More Northern Lights possible as Earth gets ‘whacked’ by back-to-back geomagnetic storms
Story by Emilee Speck • 49m
A series of eruptions from the Sun sent solar wind and plasma blasting toward Earth, causing NOAA’s Space Weather Prediction Center to issue back-to-back geomagnetic storm watches this week and exciting sky gazers with Northern Lights displays.
The first strong geomagnetic storm this week created aurora lights seen as far south as north Texas and North Carolina. A G3-level storm set skies on fire with colorful aurora borealis in places near the Arctic Circle, like Alaska and Sweden.
NOAA’s SWPC issues Geomagnetic Storm alerts to warn of potential interference with communication systems and spacecraft operations. During significant solar storms, widespread power outages are possible, and communication systems are subject to failure.
Another round of space weather from a coronal hole high-speed stream, or CH HSS, is set to arrive on Wednesday into Friday. NOAA’s SWPC issued a moderate G2 Geomagnetic Storm Watch for Tuesday as fast solar wind associated with the CH HSS and lingering impacts from a coronal mass ejection (CME) event over the weekend.
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Impacts from these Sun phenomena are forecast to continue through the end of the week.
Cooperative Institute for Research In Environmental Sciences (CIRES) scientist Mark Miesch, the solar cycle lead at SWPC, provides computer models for CMES like those that caused this week’s geomagnetic storms.
NOAA and NASA satellites observing the Sun let the SWPC know when a solar event has happened, and then space weather forecasters work to determine when those impacts will arrive in Earth’s atmosphere.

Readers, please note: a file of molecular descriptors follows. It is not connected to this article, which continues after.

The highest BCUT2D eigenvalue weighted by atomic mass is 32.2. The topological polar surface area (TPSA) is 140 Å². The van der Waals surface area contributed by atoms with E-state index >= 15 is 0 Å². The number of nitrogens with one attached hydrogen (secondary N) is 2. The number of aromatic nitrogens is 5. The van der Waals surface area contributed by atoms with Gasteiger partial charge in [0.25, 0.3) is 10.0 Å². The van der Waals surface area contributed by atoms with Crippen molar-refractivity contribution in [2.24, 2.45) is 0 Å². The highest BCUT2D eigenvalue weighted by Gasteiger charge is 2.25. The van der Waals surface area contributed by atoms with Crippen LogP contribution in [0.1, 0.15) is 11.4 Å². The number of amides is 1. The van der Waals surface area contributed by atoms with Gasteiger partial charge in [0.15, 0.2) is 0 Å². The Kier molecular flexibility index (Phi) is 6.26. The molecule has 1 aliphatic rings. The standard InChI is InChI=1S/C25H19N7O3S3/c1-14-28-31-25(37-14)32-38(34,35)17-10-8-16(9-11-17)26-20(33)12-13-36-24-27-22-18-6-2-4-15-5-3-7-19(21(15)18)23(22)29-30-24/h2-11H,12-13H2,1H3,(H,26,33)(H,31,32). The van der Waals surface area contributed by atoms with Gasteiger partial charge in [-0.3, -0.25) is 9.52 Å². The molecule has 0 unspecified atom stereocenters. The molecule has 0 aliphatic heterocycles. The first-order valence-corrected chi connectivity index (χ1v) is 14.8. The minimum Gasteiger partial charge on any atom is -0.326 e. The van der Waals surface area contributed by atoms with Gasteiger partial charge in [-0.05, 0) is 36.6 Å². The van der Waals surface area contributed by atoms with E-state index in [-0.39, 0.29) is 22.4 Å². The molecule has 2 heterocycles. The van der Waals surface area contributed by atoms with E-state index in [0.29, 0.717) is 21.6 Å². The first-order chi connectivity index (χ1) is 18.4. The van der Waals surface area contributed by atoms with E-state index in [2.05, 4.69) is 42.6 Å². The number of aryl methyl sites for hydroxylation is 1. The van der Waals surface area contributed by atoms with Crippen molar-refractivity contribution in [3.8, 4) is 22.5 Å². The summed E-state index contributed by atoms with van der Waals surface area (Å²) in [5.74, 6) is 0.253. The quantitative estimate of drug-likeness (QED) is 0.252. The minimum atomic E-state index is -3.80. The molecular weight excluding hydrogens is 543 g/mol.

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“What causes the biggest geomagnetic storms are these coronal mass ejections, these clouds of plasma that come from the Sun,” Mark Miesch, solar cycle lead at SWPC. “For the one this past weekend, there were three; there was a series of three beginning with Halloween.”
While CMES take between 1 and 3 days to reach Earth’s atmosphere, coronal holes can have longer-lasting impacts. These solar features look like dark areas on the Sun because they don’t have plasma.
The plasma travels out into space, streaming along the magnetic field lines of the Sun.
“If the HSS runs into the slower moving solar wind, it creates a shockwave, and that shockwave can wash over the Earth and cause a pretty big magnetic storm too,” he continued.
The Sun spins every 27 days, and if Earth gets hit by a high-speed stream, there’s a chance it could strike again in 27 days, which is what is expected to happen this week.
“It’s going to rotate around in the next few days. And we think we’re going to get whacked by a big high-speed stream,” Miesch said.
The geomagnetic storms and associated aurora activity are because the Sun’s activity is increasing as it approaches the Solar Maximum during an 11-year solar cycle.